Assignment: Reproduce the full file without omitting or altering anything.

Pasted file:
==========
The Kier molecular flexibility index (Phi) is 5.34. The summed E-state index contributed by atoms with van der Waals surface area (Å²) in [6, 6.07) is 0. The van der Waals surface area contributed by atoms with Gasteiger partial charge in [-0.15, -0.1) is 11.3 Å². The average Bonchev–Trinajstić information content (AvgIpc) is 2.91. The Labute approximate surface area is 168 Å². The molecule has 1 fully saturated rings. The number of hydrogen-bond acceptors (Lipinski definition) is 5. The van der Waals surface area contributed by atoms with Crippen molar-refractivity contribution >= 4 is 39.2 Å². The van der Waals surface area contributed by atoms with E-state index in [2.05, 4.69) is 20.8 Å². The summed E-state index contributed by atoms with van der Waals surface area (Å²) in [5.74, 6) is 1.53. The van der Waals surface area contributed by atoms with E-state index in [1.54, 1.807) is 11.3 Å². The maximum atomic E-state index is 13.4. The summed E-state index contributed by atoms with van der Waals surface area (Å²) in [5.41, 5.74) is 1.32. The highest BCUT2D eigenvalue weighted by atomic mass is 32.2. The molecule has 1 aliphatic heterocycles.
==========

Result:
The Kier molecular flexibility index (Phi) is 5.34. The summed E-state index contributed by atoms with van der Waals surface area (Å²) in [6, 6.07) is 0. The van der Waals surface area contributed by atoms with Gasteiger partial charge in [-0.15, -0.1) is 11.3 Å². The average Bonchev–Trinajstić information content (AvgIpc) is 2.91. The Labute approximate surface area is 168 Å². The molecule has 1 fully saturated rings. The number of hydrogen-bond acceptors (Lipinski definition) is 5. The van der Waals surface area contributed by atoms with Crippen molar-refractivity contribution >= 4 is 39.2 Å². The van der Waals surface area contributed by atoms with E-state index in [2.05, 4.69) is 20.8 Å². The summed E-state index contributed by atoms with van der Waals surface area (Å²) in [5.74, 6) is 1.53. The van der Waals surface area contributed by atoms with E-state index in [1.54, 1.807) is 11.3 Å². The maximum atomic E-state index is 13.4. The summed E-state index contributed by atoms with van der Waals surface area (Å²) in [5.41, 5.74) is 1.32. The highest BCUT2D eigenvalue weighted by atomic mass is 32.2. The molecule has 1 aliphatic heterocycles.